Einmal ist keinmal. What happens but once, according to the German adage, might as well not have happened at all. If we only have on life to live, we might as well not have lived at all.
Tomáš Gabzdil Libertiny’s “Unbearable Lightness” posits a similar notion. It lies in stark contrast to the Neitzche’s notion of “eternal recurrence,” which suggests that our experiences perpetually recur—that our choices in life ripple throughout eternity and infinitum. Milan Kundra, author of The Unbearable Lightness of Being, further defines “external recurrence” by noting that, “If every second of our lives recurs an infinite number of times, we are nailed to eternity as Jesus Christ was nailed to the cross. It is a terrifying prospect. In the world of eternal return the weight of unbearable responsibility lies heavy on every move we make. That is why Nietzche called the idea of eternal return the heaviest of burdens.”
To believe that our actions have never ending reactions—that our actions and their repercussions recur forever—is what is, to quote Nietzche and Martin McFly, “heavy.” Certainly, if such were the case, then our existence would be one defined by our care, by our unwillingness to fail.
The unbearable lightness is the essence of einmal ist keinmal. That is, our existence is but one life time, the outcome of which bares no weight on eternity. Again, I will defer to Milan Kundra to explain this perplexing concept: “[God] made man ‘maitre et proprietaire de la nature.’ And surely there is a deep connection between that step and the fact that he was also the one who point-blank denied animals a soul. Man is master and proprietor, says Descartes, whereas the beast is merely an automaton, an animated machine, a machina animata. When an animal laments, it is not a lament; it is merely the rasp of a poorly functioning mechanism. When a wagon wheel grates, the wagon is not in pain; it simply needs oiling.”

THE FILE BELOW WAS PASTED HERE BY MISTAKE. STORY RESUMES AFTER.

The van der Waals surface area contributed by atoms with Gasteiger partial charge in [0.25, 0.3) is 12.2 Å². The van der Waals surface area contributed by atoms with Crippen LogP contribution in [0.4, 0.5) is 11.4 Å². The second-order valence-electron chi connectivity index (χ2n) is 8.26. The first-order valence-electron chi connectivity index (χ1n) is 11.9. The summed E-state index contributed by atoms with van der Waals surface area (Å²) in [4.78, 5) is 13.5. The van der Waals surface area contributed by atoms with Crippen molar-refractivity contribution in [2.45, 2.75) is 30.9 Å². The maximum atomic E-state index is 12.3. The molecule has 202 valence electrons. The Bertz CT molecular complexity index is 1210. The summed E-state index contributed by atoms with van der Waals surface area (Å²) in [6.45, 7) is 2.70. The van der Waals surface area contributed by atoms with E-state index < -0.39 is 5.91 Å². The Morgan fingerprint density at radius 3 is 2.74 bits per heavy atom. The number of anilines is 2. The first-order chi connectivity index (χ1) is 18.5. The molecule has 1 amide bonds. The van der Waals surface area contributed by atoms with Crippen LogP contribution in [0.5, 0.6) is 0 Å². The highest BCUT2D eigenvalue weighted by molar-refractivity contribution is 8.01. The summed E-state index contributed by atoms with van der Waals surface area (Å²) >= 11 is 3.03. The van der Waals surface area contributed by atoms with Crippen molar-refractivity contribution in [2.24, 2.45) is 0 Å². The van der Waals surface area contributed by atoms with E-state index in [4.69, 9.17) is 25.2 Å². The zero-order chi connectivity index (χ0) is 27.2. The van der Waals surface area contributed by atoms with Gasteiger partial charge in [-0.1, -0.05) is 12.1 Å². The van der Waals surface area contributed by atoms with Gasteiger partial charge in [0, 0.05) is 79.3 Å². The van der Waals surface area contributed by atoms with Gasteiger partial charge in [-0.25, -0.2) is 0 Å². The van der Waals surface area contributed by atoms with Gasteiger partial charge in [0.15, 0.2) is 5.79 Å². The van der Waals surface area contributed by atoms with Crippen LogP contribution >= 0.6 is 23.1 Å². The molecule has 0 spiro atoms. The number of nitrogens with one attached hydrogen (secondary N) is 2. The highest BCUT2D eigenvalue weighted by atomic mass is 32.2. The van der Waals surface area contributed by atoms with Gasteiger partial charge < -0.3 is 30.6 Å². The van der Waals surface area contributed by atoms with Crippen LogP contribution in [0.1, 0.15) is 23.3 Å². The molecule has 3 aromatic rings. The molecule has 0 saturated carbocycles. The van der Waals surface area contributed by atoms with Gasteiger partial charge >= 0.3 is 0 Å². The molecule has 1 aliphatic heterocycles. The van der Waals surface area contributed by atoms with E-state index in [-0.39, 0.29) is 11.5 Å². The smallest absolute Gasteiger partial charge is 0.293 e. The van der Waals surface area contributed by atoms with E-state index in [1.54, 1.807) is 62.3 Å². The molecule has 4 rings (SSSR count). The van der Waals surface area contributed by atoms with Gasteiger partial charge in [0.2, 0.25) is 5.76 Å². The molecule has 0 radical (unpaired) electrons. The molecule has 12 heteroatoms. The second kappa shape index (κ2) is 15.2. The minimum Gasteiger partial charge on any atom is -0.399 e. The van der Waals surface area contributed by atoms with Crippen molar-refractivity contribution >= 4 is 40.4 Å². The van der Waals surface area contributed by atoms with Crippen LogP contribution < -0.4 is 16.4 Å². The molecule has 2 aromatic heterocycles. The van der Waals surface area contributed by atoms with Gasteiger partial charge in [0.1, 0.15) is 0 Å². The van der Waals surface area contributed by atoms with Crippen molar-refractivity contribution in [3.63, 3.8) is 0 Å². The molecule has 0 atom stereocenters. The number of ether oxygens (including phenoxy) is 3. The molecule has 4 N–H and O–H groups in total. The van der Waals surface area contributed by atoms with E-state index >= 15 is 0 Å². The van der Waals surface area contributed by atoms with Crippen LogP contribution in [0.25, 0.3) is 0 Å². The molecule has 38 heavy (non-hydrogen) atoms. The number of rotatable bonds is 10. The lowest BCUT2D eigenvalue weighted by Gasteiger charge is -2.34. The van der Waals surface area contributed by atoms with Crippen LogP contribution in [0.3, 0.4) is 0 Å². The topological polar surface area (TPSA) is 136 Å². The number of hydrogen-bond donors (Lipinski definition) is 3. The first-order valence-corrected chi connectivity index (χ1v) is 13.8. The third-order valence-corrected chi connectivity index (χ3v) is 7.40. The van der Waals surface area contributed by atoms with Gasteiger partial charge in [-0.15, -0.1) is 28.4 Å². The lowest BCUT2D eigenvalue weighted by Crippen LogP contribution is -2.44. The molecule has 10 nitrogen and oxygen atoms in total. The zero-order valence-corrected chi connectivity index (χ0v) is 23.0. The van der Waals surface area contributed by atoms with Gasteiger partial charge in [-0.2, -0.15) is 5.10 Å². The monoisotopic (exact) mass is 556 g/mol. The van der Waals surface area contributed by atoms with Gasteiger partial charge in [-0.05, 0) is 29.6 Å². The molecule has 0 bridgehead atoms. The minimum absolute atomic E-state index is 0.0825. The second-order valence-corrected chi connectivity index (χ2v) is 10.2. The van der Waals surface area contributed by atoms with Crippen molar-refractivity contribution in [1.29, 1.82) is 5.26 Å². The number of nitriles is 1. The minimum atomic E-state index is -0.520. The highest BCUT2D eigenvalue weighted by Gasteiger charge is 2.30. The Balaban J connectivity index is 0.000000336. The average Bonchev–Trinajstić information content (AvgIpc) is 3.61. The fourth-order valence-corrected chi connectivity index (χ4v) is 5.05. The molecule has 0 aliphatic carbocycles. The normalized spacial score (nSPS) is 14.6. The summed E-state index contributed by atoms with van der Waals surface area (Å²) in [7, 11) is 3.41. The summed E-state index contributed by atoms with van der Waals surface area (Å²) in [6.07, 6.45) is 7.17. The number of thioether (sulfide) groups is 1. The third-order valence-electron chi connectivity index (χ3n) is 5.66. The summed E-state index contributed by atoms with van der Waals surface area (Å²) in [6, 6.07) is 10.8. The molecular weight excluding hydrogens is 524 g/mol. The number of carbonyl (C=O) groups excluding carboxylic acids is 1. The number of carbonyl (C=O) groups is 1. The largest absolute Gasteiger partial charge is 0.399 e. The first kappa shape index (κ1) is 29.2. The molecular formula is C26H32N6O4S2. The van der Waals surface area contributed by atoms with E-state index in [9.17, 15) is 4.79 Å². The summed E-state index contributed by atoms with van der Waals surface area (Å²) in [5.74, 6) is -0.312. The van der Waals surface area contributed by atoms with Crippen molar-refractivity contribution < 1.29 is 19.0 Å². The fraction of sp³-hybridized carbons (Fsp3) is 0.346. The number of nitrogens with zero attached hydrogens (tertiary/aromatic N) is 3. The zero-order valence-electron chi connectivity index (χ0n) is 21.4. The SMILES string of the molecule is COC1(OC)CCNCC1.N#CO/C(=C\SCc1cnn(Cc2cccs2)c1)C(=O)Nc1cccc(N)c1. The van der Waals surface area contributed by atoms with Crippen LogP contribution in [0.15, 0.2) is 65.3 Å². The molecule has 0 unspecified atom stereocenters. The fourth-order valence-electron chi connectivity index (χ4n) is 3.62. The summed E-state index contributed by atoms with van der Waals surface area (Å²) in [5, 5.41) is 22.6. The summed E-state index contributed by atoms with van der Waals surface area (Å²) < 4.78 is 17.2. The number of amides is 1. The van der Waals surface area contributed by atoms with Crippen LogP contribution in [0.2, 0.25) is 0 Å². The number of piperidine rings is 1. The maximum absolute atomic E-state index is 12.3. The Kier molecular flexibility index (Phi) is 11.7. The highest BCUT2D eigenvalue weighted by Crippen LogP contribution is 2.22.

What Libteriny has done is reduce the most significant moment in Western history—the most significant person in Christianity. He has assimilated Christ with the a machina animata. Christ and the Cruxifiction become nothing more than a cog in nature’s wheel. In short, Christ is no longer Christ; he is simply a man who was executed for subversion. As a result, we are no better than the wagon wheel. We either function properly or we don’t. Life occurs regardless of our existence.
Unbearably light, isn’t it?
Thanks, Libertiny. I’ll send you my psychiatric bill.
If your looking to further existential crises, go to www.tomaslibertiny.com.
PS. The sculpting is done by a process called selective laser sintering. And, the honeycomb is done by bees.
By Scott Warfe